On a running system, the file “/boot/config.gz” is an exact match for the config used at the time of building that running kernel (with one exception). Using the content of “/boot/config.gz” is where you should usually start your configuration. The file is not a real file, but is instead the kernel making its configuration look like a file. You can copy that file to another location, use gunzip on the copy to decompress it, and then rename the file “.config”. You would then place this file at the “O=$TEGRA_DEFCONFIG” location, and other than one edit, this is a guaranteed exact duplicate of the running kernel, and is where you should start before adding new features. tegra_defconfig works too, but it isn’t a guarantee to run exactly like the current kernel.

When I say “almost” an exact match there is one item you must edit before the config.gz is truly a match for the running kernel. That is the “CONFIG_LOCALVERSION=-tegra” feature.

If you run the command “uname -r”, then you will get a file version something like “4.9.201-tegra”. Notice that the tail of this, the “-tegra”, is taken from the CONFIG_LOCALVERSION. If this is not set, then the above sample would just be “4.9.201”. If the value were instead “-test”, then the “uname -r” would instead be “4.9.201-test”.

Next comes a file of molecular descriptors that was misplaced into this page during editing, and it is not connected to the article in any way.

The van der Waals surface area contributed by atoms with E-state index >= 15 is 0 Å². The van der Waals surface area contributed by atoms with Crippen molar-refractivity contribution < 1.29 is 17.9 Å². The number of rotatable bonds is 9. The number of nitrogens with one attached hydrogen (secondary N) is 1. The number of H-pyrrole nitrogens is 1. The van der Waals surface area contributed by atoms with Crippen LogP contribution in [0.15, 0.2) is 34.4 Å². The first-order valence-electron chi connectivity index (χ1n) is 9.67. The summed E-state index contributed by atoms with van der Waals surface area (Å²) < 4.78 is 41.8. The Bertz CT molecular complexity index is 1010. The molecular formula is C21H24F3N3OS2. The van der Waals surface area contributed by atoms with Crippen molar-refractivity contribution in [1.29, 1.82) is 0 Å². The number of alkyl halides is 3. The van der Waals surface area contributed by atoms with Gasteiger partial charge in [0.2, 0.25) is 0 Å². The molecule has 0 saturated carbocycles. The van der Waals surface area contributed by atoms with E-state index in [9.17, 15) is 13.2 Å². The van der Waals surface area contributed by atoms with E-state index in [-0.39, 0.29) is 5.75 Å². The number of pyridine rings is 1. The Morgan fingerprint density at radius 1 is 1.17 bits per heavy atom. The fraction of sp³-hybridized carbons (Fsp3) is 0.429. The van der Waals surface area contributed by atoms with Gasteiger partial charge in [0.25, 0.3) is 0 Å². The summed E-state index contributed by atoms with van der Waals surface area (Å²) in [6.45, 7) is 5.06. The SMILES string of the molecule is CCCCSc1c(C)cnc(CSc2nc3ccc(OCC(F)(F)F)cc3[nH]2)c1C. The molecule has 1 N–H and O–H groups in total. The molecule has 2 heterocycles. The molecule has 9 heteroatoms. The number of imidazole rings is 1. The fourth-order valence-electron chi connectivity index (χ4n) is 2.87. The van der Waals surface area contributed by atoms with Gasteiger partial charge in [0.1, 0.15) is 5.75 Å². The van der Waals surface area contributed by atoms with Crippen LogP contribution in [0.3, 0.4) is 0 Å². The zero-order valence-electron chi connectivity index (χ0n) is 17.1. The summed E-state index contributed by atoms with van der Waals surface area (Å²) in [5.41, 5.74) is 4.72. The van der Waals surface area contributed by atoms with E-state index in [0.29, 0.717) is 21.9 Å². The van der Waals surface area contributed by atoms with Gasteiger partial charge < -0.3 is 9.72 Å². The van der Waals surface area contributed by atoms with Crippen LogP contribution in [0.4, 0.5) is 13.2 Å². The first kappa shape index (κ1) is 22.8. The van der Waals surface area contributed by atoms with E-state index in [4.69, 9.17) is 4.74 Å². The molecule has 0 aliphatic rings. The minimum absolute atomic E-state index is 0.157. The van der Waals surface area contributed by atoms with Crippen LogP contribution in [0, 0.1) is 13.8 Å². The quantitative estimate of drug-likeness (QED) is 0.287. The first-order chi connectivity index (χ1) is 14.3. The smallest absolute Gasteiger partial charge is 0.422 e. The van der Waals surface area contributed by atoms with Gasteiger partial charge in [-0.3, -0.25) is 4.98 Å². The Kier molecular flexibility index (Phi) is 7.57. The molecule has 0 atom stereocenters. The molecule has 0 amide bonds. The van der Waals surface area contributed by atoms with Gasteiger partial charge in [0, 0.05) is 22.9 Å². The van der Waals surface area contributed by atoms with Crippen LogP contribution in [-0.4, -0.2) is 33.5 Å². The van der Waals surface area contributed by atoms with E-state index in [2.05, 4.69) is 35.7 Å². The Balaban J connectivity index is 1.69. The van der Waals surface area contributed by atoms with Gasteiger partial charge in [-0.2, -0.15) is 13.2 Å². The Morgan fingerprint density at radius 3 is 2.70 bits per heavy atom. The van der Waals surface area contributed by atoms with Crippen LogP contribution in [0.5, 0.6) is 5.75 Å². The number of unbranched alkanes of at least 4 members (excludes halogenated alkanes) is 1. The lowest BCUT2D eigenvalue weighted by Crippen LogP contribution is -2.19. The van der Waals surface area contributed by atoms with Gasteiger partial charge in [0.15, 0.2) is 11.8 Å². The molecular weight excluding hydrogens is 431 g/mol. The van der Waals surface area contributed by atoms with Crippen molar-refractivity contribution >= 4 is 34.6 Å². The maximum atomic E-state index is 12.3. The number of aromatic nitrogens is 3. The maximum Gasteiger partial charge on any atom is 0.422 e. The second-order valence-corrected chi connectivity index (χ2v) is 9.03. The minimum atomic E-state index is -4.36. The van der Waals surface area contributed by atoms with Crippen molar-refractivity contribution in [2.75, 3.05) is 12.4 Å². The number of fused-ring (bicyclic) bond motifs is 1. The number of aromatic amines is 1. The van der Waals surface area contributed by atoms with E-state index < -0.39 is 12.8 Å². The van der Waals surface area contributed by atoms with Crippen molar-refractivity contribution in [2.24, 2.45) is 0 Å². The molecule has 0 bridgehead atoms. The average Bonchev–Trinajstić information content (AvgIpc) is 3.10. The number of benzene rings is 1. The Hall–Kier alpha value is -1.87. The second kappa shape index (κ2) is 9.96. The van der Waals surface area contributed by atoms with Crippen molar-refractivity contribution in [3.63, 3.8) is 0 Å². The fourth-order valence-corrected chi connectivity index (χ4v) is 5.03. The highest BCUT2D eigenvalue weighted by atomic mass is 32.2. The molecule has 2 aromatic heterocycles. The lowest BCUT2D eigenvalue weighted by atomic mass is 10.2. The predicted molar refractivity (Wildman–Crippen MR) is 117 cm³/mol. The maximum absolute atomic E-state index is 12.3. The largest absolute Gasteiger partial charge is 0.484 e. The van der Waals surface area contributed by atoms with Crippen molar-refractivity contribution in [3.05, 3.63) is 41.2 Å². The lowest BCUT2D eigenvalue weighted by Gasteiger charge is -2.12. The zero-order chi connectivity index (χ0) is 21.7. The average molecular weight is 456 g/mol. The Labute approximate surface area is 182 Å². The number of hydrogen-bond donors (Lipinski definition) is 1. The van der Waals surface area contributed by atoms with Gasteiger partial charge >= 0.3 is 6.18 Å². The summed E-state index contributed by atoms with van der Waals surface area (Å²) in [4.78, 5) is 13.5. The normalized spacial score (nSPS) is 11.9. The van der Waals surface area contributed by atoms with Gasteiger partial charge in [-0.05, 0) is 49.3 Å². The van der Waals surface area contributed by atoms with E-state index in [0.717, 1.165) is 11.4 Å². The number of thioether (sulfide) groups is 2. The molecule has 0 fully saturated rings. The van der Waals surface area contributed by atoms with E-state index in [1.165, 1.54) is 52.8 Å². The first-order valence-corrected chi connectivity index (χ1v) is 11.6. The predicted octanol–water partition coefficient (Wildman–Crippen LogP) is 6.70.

The reason “uname -r” is important is that this is how the kernel finds modules. The kernel will look for modules at “/lib/modules/$(uname -r)/kernel”. If “uname -r” changes, then you must build 100% of the modules again and place them in the new location. If the base kernel remains constant and all you did was to add a feature, then you don’t need to build or install modules if and only if “CONFIG_LOCALVERSION” is constant (and thus “uname -r” is constant).

The goal is to start with a kernel which is an exact match to the working kernel. Only then would you add a feature. If the matching kernel works, but the modified kernel fails, it is reasonable to conclude that the individual feature is what failed. If the matching kernel fails, then something else is in the way, e.g., the compiler version is wrong or something was picked up in the environment during the build which causes a failure. In no case can two kernels be compared without at least the initial config matching.

What do you see from “uname -r” on the original working kernel? What do you see for “uname -r” on the new kernel? If there is a difference, are all base initial configurations installed? Is the module search location available and containing all configured modules?